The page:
One of the problems with chemotherapy, in addition to cost and trips in and out of the hospital is toxicity. It can be especially difficult to handle a toxic event when the whole point of chemo in treating dog cancer is palliation.
Palliation is defined as a reduction in the signs or symptoms of a disease. Note that nowhere is the word “cure” used.
This is something many may have not heard before. Chemotherapy in dogs, unlike in some cases of human medicine, is not geared towards a cure. The toxicities resulting from “cure” doses delivered by vein or as pills are too high for our dogs.
So, it makes a lot of sense to do everything we can to lower toxic events, since we are simply trying to make something better for a period of time.
In previous blogs I focused on things like chemotherapy timing (chronotherapy), which got very little response from readers (I found this puzzling). We are talking about simply changing the time of day for the chemo treatment and getting much better outcomes. Higher margins, less toxicity, no increase in cost or life quality reduction. What more could one ask for?
Everyone likes the idea of supplements to help lower toxicities (L-acetyl carnitine, coenzyme Q-10, beta glucans, ginger, milk thistle, and others..). Supplements are a hit.
Here’s another one that will need the cooperation of your vet or oncologist:
Suppose we want to get a chemo drug in high concentrations to the lungs. Why the lungs? Well, the lungs are the site of many secondary tumors which have spread from a primary location. These are called pulmonary metastasis.
If your dog had, for example, a malignant melanoma in his toe, it could easily end up sending melanoma cells to the lungs to grow. These cells are said to have metastasized to the lungs.
Sometimes tumors start in the lungs. These are called primary lung tumors. They are not especially common, much less common than pulmonary metastasis.
At any rate, it would seem logical to get the chemo drugs right to where the tumors are for a couple of reasons. First, if you cluster all drugs, only about 5% of what is taken as an IV injection and only about 2% of what is taken as a pill actually gets to the lungs. So very little ends up where you want it.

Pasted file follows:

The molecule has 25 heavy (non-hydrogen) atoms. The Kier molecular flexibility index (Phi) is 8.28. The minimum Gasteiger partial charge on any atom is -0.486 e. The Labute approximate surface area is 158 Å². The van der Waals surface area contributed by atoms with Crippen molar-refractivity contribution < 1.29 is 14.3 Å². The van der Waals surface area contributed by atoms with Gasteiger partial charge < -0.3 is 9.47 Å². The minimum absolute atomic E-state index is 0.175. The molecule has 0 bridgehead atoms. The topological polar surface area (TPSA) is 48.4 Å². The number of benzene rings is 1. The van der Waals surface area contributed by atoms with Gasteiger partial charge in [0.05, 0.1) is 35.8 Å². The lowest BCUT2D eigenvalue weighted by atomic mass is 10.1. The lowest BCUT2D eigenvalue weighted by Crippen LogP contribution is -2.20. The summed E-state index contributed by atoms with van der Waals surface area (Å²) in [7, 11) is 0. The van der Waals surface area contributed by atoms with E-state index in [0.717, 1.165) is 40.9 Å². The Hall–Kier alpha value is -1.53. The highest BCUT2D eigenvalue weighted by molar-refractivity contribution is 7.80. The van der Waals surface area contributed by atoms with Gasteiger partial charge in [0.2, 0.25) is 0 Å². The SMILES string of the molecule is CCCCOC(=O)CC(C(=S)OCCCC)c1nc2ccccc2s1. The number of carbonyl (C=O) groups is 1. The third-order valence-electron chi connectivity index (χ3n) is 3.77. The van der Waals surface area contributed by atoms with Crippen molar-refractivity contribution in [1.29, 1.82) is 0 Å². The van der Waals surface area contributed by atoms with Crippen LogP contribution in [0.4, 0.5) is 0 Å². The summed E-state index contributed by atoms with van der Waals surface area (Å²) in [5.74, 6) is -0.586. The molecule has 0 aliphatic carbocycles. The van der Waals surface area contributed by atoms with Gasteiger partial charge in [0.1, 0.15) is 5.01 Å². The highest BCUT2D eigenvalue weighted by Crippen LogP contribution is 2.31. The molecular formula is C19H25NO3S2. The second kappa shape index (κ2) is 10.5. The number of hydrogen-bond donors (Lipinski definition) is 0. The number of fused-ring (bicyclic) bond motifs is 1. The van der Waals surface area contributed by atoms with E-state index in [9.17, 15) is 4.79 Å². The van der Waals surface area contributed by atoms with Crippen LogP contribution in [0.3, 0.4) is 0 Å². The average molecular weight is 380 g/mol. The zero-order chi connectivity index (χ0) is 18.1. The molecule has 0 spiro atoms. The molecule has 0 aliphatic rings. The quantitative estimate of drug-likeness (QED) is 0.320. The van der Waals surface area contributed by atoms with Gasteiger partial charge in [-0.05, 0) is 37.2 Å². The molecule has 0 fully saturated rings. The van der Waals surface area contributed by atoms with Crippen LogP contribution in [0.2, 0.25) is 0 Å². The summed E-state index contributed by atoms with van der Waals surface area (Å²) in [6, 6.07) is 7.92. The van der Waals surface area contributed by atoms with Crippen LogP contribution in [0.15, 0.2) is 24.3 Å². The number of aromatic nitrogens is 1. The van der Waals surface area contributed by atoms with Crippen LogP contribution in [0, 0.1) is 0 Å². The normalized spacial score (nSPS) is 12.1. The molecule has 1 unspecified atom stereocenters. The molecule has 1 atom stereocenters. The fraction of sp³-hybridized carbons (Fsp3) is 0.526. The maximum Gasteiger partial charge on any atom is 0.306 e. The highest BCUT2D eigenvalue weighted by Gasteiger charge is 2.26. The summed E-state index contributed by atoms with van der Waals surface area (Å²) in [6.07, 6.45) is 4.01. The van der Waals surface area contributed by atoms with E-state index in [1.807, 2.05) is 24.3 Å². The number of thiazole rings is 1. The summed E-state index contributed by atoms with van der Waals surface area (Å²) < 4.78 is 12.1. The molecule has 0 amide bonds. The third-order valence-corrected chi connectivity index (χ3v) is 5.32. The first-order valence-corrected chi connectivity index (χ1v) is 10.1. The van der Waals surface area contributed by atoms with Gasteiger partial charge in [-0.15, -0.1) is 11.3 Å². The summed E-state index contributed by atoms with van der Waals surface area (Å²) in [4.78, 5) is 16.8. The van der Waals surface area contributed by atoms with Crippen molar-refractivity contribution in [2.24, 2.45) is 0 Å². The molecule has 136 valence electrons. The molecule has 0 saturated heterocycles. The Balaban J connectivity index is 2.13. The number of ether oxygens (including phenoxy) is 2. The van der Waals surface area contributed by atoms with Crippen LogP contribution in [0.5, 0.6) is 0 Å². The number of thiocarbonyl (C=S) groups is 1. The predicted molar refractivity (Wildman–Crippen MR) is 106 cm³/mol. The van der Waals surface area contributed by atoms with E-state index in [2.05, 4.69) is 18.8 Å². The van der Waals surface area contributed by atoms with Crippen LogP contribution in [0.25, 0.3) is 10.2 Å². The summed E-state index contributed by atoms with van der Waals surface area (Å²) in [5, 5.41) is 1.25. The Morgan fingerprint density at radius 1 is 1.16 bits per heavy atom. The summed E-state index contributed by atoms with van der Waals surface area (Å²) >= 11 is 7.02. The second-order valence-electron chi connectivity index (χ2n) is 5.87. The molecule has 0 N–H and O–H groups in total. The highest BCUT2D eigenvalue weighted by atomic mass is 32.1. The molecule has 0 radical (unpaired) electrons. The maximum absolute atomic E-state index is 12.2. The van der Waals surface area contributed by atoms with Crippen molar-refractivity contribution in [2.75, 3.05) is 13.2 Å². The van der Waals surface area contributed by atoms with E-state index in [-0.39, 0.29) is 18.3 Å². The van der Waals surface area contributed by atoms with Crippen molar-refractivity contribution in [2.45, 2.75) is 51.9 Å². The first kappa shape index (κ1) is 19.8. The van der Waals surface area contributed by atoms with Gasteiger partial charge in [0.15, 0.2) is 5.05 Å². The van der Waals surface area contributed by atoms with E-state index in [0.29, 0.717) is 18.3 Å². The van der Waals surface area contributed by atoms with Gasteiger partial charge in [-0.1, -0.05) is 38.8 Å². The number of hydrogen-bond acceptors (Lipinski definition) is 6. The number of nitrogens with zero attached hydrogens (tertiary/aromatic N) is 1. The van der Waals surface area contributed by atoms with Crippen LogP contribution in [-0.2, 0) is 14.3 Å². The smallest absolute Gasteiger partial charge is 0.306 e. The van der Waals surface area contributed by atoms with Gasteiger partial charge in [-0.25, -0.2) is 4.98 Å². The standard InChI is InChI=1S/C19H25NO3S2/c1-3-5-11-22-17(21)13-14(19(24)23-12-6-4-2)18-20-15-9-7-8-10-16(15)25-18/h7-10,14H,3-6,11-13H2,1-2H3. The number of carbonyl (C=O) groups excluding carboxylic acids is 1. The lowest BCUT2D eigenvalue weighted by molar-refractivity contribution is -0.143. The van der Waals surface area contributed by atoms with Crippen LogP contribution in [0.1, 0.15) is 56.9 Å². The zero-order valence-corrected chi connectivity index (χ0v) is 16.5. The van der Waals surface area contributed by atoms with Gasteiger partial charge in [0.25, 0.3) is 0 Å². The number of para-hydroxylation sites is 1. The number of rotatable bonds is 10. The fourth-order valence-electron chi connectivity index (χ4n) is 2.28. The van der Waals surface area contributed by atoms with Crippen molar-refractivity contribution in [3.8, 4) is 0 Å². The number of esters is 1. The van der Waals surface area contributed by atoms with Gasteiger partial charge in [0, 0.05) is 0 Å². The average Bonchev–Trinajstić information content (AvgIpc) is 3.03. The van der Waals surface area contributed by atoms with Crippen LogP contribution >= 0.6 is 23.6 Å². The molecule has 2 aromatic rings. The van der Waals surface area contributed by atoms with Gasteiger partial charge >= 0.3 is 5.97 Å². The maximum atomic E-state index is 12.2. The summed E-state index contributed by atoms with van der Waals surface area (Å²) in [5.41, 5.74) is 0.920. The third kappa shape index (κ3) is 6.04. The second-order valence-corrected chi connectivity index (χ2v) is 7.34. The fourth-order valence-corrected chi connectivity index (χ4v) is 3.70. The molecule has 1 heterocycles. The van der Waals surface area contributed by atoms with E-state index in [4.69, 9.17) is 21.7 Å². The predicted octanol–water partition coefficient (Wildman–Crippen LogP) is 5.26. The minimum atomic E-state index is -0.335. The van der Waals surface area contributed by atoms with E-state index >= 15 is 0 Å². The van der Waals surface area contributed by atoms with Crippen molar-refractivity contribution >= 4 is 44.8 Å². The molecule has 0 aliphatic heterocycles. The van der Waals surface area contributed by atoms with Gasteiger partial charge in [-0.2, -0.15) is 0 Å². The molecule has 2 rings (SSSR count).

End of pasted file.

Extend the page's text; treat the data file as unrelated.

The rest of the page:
From a conventional medical standpoint, the more anticancer substance that arrives at the site of the tumor, the higher the desired effect in that area.
Second, if you can target your potentially toxic chemo drug so it acts as a “silver bullet”, and avoids contacting non-cancerous (healthy) body parts, you can limit toxicity to those healthy body parts.
If a veterinarian or oncologist is presented with a dog having a lungful of cancer, one way to get the cancer fighting substance to the tumor would be to aerosolize it. This is commonly done with asthma inhalers in human medicine (which we use sometimes in veterinary medicine too).
Aerosolization is simply making a substance able to travel in the air, as a vapor. You mix your drugs in some liquid, dump it in a machine called a nebulizer, and out comes a moist mist with your drugs in the mist. Neat.
Lots of things can be aerosolized. Antibiotics, antifungals, anti inflammatories, and more. And yes, chemotherapy drugs have been aerosolozed too.
And we see results. Here, here, here and here are a few of publications for you (and your oncologist) to check out if you are interested. The results of the aerosolized chemo drugs were clearly better than those given by traditional routes.
The main barrier to entry? Equipment for delivery simultaneous with prevention of aerosolized chemo drugs in room air. Nobody wants to be inhaling chemo drugs themselves. However, if you or your oncologist is industrious, you can use the schematic provided in this link and build a set-up, or have someone else make one for you.
Another possible resource is the use of a compressor set up described in the article about IL-2 and osteosarcoma metastasis. A Bunn 400A compressor from the John Bunn Company in Happauge, New York, was used with a Puritan Bennet Twin Jet Nebulizer from Puritan Bennet in Carlsbad, California. A polyethylene rebreathing bag was used to cover the dogs’ muzzles. These dogs were trained to receive the IL-2 administration via this route.
Please, if any have success with this information, let me know so it can be shared with others.
Best to all,